Maybe, Ben, if I could just add on that front, in terms of the underlying economics, they're pretty consistent with our past partnerships. Obviously, what David is talking about is really more of a financial presentation difference. From an operating income perspective, it's really quite similar, the impact.

Ben Swinburne -- Morgan Stanley -- Analyst

What about taking a more aggressive approach in emerging markets with lower price points, either at a retail level or with whole partners? If you think about the mobile opportunity in a market like India, again, it's a lot larger than perhaps the pay TV TAM. So if you think about attacking that market differently from a pricing and distribution perspective, then for Greg, what do you do from a product perspective to make sure mobile is a place that Netflix can really thrive on?

Reed Hastings -- Founder and Chief Executive Officer

On pricing, we've been very happy with the results on our 500 to 800 rupees in India. Our pricing in the different countries. So, no near-term plans. Of course, we're always trying to learn more over time. Greg, over to you on mobile.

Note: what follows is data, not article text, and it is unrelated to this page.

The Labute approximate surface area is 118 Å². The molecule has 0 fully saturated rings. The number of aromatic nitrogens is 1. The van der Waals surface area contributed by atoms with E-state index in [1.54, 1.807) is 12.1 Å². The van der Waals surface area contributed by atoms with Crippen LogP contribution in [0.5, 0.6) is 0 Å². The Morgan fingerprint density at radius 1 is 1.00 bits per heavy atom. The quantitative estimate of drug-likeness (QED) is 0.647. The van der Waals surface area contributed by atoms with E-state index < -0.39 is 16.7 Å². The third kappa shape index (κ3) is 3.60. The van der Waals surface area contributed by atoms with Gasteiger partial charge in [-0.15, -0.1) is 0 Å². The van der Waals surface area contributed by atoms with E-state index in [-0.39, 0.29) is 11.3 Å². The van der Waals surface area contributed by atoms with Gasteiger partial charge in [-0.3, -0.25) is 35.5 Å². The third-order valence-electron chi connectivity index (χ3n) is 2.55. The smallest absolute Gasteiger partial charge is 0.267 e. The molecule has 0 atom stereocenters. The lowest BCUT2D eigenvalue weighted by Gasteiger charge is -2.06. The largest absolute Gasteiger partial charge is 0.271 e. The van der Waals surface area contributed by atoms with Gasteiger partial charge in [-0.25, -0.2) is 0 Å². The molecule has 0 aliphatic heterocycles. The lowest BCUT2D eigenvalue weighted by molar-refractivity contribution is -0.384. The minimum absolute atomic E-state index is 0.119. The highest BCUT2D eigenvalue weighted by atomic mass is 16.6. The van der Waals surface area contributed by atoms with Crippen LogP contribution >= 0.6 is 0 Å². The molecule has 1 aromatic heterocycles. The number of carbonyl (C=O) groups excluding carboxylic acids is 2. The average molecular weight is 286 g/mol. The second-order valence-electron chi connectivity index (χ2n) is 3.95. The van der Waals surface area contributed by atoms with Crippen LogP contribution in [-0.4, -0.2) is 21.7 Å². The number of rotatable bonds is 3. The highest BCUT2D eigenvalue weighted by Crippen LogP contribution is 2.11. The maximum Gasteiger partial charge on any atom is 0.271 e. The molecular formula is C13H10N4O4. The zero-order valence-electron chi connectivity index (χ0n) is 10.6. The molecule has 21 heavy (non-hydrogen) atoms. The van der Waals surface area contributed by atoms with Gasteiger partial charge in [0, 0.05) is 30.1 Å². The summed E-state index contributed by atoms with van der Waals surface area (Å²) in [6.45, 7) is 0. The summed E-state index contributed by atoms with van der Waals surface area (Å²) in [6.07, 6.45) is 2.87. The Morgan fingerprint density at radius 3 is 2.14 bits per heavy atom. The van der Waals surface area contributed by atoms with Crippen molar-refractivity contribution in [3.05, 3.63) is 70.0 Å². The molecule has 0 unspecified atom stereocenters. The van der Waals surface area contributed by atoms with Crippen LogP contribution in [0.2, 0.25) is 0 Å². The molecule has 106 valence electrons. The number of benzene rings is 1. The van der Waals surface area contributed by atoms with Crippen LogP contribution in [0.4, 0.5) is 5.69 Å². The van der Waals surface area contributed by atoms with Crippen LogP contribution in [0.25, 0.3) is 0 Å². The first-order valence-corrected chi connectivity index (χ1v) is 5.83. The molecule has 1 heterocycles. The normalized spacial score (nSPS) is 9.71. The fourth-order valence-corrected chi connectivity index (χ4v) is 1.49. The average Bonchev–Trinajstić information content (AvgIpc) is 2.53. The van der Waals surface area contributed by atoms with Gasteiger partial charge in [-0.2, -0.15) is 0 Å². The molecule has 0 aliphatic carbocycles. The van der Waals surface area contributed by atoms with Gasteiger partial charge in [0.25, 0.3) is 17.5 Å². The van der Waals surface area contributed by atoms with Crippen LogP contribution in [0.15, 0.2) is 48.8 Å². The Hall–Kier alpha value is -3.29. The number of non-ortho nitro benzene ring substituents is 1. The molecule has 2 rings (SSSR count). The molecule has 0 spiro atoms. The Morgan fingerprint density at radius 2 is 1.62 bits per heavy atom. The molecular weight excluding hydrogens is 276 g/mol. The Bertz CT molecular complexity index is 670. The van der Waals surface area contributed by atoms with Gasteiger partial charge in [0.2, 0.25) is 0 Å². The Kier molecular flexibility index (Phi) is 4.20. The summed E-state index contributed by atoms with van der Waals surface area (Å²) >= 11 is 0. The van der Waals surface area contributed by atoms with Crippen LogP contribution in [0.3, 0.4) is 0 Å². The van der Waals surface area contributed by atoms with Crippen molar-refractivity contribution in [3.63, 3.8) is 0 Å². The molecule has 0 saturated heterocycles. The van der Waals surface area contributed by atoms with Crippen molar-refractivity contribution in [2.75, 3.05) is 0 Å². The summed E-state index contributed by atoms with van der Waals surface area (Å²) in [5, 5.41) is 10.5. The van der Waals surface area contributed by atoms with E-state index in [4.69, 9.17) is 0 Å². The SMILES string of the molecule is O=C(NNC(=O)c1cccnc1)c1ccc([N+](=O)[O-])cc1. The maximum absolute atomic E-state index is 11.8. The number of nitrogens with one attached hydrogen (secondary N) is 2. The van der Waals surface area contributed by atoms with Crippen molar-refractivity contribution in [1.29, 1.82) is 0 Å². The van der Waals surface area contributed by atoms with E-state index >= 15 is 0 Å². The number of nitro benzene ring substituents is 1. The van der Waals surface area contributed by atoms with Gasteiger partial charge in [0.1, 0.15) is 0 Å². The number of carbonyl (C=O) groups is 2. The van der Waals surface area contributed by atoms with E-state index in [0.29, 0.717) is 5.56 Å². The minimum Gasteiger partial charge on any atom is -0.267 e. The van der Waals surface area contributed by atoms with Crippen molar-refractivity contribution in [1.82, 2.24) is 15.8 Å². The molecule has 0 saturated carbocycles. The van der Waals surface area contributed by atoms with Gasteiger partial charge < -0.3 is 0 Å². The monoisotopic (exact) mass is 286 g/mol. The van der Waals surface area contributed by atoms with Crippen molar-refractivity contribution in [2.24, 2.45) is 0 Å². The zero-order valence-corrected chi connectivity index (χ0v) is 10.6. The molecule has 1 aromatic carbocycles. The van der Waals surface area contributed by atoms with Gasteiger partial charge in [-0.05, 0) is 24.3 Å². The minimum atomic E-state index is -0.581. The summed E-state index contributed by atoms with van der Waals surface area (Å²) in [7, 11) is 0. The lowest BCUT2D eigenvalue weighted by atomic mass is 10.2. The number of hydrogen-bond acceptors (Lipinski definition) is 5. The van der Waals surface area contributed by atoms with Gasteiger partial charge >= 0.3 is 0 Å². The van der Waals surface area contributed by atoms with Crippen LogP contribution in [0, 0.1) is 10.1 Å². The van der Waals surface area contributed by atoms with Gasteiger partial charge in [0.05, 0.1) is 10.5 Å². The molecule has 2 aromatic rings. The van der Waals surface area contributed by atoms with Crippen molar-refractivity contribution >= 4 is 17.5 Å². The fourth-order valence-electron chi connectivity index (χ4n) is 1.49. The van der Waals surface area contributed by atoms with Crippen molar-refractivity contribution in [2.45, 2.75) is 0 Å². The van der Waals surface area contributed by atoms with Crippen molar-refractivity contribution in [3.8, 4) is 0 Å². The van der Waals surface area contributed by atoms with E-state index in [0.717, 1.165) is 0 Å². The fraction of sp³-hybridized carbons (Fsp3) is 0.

Greg Peters -- Chief Product Officer

Then we definitely want to have mobile experiences that allows us to access more of that market and access a group of consumers who basically only want to have their relationship with Netflix on a mobile device. So, whether that is making sure that our apps are lightweight enough so they load really quickly and they have a great experience there, to making sure that our end coding is very, very efficient, so that even if you have a less-than-great network connection, you can still get a really incredible video experience on that mobile phone. It's something that we've been able to drive down to, in my mind, remarkable efficiency where you can stream incredible video quality on even very, very sub-optimal network connections.